When I was a kid growing up in rough-and-tumble suburban New York, one of the major summer activities was roller hockey, the kind with roller blades (remember roller blades?). My friends and I would be playing in some random parking lot and undoubtedly one of us would be just blowing it the whole game. This would usually lead to an impromptu intervention where the person screwing up (often me) would be told by everyone else on the team to “drop the stick”. The idea was you should stop playing, clear your head, skate around for a bit, and not try to do 20 things at once.
I don’t play much hockey now, but I do a bit more data analysis. Strangely, little has changed.
People come to me at various stages of data analysis. Close collaborators usually come to me with no data because they are planning a study and need some help. In those cases, I’m involved in the beginning and know how the data are generated. Usually, in those cases I analyze the data in the end so there’s less confusion.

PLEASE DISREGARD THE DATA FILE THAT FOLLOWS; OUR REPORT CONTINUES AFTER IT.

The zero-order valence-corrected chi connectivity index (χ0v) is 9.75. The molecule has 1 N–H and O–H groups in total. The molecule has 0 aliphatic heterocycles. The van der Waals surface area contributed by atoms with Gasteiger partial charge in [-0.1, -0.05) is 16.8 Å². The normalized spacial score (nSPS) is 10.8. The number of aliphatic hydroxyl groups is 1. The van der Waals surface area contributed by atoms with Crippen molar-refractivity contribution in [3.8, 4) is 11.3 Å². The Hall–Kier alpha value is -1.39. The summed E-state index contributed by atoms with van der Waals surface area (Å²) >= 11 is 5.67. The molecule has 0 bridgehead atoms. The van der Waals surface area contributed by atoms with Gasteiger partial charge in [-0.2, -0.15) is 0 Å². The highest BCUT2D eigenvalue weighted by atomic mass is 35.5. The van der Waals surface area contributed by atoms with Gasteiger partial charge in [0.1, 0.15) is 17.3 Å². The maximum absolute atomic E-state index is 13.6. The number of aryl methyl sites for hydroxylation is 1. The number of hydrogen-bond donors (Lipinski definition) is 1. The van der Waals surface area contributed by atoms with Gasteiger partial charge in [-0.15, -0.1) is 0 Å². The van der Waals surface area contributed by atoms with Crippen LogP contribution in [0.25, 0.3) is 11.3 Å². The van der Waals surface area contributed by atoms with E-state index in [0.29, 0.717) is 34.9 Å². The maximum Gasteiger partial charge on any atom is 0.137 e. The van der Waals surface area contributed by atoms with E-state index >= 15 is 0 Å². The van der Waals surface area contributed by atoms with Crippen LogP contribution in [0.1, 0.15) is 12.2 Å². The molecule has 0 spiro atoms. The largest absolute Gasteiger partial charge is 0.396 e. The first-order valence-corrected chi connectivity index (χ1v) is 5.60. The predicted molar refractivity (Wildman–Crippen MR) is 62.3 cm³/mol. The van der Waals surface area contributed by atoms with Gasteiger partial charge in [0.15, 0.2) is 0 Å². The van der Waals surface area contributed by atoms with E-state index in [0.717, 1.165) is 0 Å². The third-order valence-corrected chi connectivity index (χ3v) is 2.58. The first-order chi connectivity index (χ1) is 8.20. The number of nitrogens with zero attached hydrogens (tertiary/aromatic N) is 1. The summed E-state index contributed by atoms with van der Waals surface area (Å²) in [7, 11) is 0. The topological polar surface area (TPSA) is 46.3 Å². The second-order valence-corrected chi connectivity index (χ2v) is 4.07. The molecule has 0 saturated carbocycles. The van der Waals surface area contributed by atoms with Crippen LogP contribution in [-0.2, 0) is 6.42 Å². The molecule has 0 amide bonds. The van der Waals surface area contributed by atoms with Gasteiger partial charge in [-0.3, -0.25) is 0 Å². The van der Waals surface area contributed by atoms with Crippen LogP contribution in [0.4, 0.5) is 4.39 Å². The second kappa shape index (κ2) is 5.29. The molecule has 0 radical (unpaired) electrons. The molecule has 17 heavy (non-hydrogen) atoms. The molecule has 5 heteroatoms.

Others usually come to me with data in hand wanting know what they should do now that they’ve got all this data. Often there’s confusion about where to start, what method to use, what program, what procedure, what function, what test, Bayesian or frequentist, mean or median, R or Stata, random effects or fixed effects, cat or dog, mice or men, etc. That’s usually the point where I tell them to “drop the stick”, or the data analysis version of that, which is “What question are you trying to answer?”
Usually, people know what question they’re trying to answer–they just forgot to tell me. But I’m always amazed at how this question can often be the subject of the entire discussion. We might end up answering a question the investigator hadn’t thought of yet, maybe a question that’s better suited to the data.
So, job #1 if you’re a statistician: Get more people to drop the stick. You’ll make everyone play better in the end.
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